A Taste of Home – Chapter 10

chapter ten

Toby Liberman slept deeply for the first time in two days. His life had changed so much as of late. He wasn’t quite sure what was dream or reality as his mind chased the monsters of the night in all directions. For the time being, he was at peace.

He’d changed back into something more human-like during the previous night while sleeping. It had proven to be just as unbelievably painful as his first transformation. Toby discovered it was controlled by pure emotion, just as Kurt Jimmerson said before they parted ways. Through concentration and practice, a simple thought of the Sheriff sent him to the ground reeling as his bones cracked into position and hair covered his pale white skin. As soon as his breathing slowed and all was clear, a sense of physical normalcy returned. He practiced repeatedly until it became second nature, and he became accustomed to the pain. After all, it was the most productive way to occupy his time. He just needed to know why this was all happening.

His pursuers, thinking he ran to the next county or possibly further, never came near his macabre hideout. There were no sirens in the night or even a squad car driving through the cemetery. From his military days, he knew he had a tactical advantage when it came to the plan. The plan, though, was something which required input from his former cellmate and that person was nowhere to be found. Worst case scenario was that Jimmerson ran up north without so much as a second thought for the promise he made to Toby, leaving him on his own to deal with the problems bestowed upon him in the woods on that fateful, rainy night. Deep down, Toby hoped this thought was mere paranoia and his mentor would arrive at any moment. When in human form, Toby still had the ability to cross his fingers.

The trees became his best friends. At first, tired of waiting for advice, he used them to travel into town and retrieve things from his house; pillow, blankets, food, some clothing, and a battery-operated radio so he could keep tabs on the situation in town. With the strength of his new form and the agility of his untapped animal abilities, Toby travelled by jumped from branch to branch in the shimmering moonlight. Oddly enough, no matter how many people were looking for him, no one bothered to look upward. Even at Johnny’s funeral, he perched above the pastor who was delivering the service. Not a single soul bothered to scan the treetops for the one person who would want, more than anything, to be present to honor Johnny’s memory. It also gave him the ability to watch over Jessica and Katie without alerting them to his presence. He wanted to run straight through the door of the Haynes house and embrace both of them, but a few strategically hidden officers spotted around the home would take him down with their sniper rifles.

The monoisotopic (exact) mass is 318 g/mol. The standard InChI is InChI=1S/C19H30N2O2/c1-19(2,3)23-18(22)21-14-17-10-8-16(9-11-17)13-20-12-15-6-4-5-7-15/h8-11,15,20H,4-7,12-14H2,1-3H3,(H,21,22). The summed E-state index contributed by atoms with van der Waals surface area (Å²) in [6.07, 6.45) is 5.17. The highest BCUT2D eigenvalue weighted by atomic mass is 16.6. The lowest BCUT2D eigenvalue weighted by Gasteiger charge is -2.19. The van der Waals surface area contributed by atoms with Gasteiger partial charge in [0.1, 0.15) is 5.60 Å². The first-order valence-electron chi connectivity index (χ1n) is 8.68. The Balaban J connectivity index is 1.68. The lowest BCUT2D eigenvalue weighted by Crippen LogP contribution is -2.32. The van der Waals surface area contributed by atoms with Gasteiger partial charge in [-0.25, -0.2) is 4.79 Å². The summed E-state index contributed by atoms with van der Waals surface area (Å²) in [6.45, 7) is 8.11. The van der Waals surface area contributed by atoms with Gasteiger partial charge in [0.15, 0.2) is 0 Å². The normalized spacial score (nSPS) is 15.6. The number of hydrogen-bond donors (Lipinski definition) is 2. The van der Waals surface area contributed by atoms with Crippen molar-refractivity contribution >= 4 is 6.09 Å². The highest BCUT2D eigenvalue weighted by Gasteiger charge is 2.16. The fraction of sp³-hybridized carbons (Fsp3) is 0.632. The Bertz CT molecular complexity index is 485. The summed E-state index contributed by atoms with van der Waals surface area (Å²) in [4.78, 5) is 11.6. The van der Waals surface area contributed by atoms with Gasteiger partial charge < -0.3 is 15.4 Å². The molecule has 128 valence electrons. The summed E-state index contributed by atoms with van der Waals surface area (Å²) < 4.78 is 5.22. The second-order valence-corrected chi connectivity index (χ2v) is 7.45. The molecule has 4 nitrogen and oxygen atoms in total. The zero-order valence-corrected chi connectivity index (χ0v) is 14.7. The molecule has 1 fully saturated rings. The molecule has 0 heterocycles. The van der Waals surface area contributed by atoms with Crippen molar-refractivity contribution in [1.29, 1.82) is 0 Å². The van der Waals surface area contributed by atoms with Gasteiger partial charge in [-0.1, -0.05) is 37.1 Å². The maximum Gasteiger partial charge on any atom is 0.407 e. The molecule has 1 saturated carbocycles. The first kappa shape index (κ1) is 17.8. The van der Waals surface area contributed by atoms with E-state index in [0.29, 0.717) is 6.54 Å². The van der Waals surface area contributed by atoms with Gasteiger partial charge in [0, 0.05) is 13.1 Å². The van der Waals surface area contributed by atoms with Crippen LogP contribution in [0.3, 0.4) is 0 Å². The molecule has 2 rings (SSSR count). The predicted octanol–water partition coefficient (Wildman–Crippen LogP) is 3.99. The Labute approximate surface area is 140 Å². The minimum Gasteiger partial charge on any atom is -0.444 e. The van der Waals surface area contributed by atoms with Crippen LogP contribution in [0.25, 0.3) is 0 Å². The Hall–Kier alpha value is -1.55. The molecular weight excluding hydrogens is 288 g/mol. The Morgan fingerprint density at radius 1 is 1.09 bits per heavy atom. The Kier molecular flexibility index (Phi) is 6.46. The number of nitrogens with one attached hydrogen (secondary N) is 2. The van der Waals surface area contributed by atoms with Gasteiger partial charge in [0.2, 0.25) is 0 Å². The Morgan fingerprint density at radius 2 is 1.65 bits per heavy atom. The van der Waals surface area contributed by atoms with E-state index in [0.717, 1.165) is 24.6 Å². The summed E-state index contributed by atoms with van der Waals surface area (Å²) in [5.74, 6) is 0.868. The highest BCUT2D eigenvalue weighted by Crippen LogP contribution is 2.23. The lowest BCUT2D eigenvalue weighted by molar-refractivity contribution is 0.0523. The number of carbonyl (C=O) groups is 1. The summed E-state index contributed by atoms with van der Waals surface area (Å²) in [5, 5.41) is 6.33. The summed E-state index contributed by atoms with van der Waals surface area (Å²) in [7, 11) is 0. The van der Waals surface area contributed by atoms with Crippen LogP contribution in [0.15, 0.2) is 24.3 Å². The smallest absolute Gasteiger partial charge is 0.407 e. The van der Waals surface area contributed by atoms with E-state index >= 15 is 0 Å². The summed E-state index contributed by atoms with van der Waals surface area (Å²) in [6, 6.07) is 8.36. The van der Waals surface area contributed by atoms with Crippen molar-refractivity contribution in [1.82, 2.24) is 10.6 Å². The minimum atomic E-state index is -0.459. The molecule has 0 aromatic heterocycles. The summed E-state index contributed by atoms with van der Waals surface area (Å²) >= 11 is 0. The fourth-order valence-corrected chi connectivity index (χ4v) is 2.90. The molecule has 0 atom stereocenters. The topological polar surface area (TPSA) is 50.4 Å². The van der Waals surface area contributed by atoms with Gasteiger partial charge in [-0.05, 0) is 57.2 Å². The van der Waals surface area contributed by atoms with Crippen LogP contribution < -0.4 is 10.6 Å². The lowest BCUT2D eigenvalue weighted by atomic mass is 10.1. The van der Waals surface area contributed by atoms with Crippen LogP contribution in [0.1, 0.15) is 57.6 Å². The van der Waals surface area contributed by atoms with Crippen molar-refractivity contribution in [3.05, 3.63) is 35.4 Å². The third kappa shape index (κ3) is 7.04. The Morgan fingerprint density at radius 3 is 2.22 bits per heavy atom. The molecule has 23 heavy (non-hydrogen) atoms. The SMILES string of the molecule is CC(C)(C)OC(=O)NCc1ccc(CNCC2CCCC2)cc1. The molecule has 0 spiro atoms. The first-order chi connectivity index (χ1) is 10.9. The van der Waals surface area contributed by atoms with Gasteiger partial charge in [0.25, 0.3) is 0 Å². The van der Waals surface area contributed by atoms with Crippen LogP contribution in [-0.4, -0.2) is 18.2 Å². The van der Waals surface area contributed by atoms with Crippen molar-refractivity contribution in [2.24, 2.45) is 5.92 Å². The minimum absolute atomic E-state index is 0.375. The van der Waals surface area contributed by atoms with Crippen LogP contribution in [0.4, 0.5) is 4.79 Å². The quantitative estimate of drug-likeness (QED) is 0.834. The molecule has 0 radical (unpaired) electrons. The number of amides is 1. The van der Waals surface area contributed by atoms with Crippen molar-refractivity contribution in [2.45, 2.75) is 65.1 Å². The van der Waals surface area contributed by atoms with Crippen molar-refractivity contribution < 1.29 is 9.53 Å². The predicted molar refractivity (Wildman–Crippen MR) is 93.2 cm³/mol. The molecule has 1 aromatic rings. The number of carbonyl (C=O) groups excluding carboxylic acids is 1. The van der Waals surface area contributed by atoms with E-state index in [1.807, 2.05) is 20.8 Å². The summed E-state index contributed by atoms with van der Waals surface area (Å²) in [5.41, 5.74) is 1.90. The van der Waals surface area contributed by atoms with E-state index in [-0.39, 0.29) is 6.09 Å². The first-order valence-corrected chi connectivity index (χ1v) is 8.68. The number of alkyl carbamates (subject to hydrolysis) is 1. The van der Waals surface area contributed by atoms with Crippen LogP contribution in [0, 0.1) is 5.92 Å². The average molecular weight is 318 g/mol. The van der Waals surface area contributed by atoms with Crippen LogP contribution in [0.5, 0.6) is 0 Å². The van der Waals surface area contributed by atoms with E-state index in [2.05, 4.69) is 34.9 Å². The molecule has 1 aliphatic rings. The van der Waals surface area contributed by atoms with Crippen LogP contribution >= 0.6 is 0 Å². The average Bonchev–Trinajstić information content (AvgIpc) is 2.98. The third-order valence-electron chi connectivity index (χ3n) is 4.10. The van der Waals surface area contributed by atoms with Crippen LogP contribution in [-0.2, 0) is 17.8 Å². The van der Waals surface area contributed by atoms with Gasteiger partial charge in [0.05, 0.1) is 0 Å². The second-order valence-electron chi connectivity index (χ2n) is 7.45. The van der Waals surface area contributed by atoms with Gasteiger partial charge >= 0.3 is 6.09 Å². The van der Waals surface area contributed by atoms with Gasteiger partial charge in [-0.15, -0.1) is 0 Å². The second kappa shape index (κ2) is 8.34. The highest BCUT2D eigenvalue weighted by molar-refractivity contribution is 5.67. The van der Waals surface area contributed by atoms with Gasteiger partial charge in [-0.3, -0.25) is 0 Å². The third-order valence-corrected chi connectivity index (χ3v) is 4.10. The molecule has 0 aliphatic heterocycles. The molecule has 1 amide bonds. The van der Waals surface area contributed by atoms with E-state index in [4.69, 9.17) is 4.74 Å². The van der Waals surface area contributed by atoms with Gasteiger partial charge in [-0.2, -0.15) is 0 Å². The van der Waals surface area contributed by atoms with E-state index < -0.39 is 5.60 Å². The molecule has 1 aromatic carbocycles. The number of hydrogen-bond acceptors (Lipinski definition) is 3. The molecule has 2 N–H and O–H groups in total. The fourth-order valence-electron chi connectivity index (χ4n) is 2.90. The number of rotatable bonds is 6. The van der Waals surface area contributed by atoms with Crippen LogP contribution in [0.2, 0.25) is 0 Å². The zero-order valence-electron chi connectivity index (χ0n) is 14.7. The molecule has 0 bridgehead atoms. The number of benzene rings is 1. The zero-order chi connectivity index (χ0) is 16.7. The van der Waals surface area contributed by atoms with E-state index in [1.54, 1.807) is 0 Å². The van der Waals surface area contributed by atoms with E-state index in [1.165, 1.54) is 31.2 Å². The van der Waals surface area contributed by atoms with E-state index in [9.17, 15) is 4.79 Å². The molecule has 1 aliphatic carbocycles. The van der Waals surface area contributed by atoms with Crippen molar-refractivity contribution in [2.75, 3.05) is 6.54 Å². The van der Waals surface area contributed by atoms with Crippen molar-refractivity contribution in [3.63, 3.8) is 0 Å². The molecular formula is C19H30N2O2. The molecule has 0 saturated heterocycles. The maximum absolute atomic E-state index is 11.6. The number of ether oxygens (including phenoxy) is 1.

Johnny’s death came as a big shock at first, but Toby came to the realization that taking him out would’ve been the only real way Sheriff McGee could take over his household. This assured his victory when it came to bringing the “terrible beast Liberman” into custody. He still wasn’t quite sure how it all went down but his imagination created several scenarios, some of which fueled his practice transformations.

His new mission in life was to take out the Sheriff by any means necessary. Jessie McGee accomplished so many things in less than a week’s time. Toby’s marriage fell apart, his daughter’s world turned upside down, he’d become an animal who was wanted by every law enforcement agency within a hundred miles, and he was indirectly responsible for the death of his oldest, closest friend. When the time came, he would make sure it wasn’t quick, painless, or clean. If he was going down, he would give the media something to talk about for years to come.

There was a fine line between hero or villain and which designation would be assigned. In the days to come, something was going to happen which would force the people of Twin Oaks to choose sides. For the moment, he was content in the makeshift bed made atop the stone table between the walls of the mausoleum and the warm, yet tattered blankets protecting him from the chilly night air. A rush of cold wind blew in as the door burst open with a loud creak and immediately slammed shut. Toby was not alone.

Blankets went flying and the few photos of Katie and Jessica he’d taped to the crumbling stone walls fell to the floor. He landed on his feet in a defensive stance behind the raised stone table. He searched his mind frantically for something to upset him enough and initiate a transformation, but he could think of nothing. Scared that the game was about to come to an abrupt ending, he could do nothing but hide beneath his covers like a frightened child. As heavy footsteps descended the old stairway, Toby realized he was only about thirty seconds away from being captured or shot dead by some fat, worthless cop who would be hailed as the town’s savior on the front page of the newspapers. As the footsteps came to rest at the base of the stairs, Toby peered around the corner of his hiding spot to see the face of the one who would seal his fate. Behind the powerful blue glow of an LED lantern was a familiar and welcome face that signaled all was well.

“You son of a bitch,” Toby growled at the man in the shadows. “I think I pissed on myself!”

Quickly, Toby checked. “Yep, I did. Dammit! Do you know how hard it was for me to get these pants out of my house without getting discovered?”

“Yes, I do,” Kurt Jimmerson replied quietly. “So shut the hell up and quit acting like you’re the only one who has ever gone through this crap. You’re an idiot!”